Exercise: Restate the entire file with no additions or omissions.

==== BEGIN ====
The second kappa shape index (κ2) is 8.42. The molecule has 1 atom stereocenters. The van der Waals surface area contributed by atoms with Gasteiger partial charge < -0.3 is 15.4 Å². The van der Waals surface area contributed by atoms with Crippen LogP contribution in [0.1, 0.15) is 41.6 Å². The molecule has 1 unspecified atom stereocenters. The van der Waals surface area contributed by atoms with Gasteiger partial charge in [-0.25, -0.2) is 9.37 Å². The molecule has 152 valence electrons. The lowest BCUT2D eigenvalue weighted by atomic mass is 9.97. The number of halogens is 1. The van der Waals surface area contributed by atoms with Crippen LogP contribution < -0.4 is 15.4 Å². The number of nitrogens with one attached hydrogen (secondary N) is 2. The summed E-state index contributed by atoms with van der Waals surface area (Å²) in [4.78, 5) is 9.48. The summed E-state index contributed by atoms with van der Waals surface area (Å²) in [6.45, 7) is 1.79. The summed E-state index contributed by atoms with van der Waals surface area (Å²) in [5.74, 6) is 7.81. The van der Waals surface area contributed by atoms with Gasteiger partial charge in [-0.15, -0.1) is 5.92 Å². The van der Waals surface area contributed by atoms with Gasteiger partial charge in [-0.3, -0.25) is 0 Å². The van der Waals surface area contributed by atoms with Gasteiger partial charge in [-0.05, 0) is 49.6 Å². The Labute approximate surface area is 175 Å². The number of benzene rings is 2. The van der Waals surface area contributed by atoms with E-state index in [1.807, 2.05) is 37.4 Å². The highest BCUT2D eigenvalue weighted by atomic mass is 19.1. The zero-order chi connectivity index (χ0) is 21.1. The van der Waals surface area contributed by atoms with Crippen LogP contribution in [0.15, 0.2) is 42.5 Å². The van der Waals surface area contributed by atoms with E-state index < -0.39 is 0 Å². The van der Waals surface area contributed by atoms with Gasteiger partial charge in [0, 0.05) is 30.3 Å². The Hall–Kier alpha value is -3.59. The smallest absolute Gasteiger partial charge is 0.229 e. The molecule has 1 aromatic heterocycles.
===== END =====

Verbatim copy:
The second kappa shape index (κ2) is 8.42. The molecule has 1 atom stereocenters. The van der Waals surface area contributed by atoms with Gasteiger partial charge < -0.3 is 15.4 Å². The van der Waals surface area contributed by atoms with Crippen LogP contribution in [0.1, 0.15) is 41.6 Å². The molecule has 1 unspecified atom stereocenters. The van der Waals surface area contributed by atoms with Gasteiger partial charge in [-0.25, -0.2) is 9.37 Å². The molecule has 152 valence electrons. The lowest BCUT2D eigenvalue weighted by atomic mass is 9.97. The number of halogens is 1. The van der Waals surface area contributed by atoms with Crippen LogP contribution < -0.4 is 15.4 Å². The number of nitrogens with one attached hydrogen (secondary N) is 2. The summed E-state index contributed by atoms with van der Waals surface area (Å²) in [4.78, 5) is 9.48. The summed E-state index contributed by atoms with van der Waals surface area (Å²) in [6.45, 7) is 1.79. The summed E-state index contributed by atoms with van der Waals surface area (Å²) in [5.74, 6) is 7.81. The van der Waals surface area contributed by atoms with Gasteiger partial charge in [-0.15, -0.1) is 5.92 Å². The van der Waals surface area contributed by atoms with Gasteiger partial charge in [-0.3, -0.25) is 0 Å². The van der Waals surface area contributed by atoms with Gasteiger partial charge in [-0.05, 0) is 49.6 Å². The Labute approximate surface area is 175 Å². The number of benzene rings is 2. The van der Waals surface area contributed by atoms with E-state index in [1.807, 2.05) is 37.4 Å². The highest BCUT2D eigenvalue weighted by atomic mass is 19.1. The zero-order chi connectivity index (χ0) is 21.1. The van der Waals surface area contributed by atoms with Crippen LogP contribution in [0.15, 0.2) is 42.5 Å². The van der Waals surface area contributed by atoms with E-state index < -0.39 is 0 Å². The van der Waals surface area contributed by atoms with Gasteiger partial charge in [0, 0.05) is 30.3 Å². The Hall–Kier alpha value is -3.59. The smallest absolute Gasteiger partial charge is 0.229 e. The molecule has 1 aromatic heterocycles.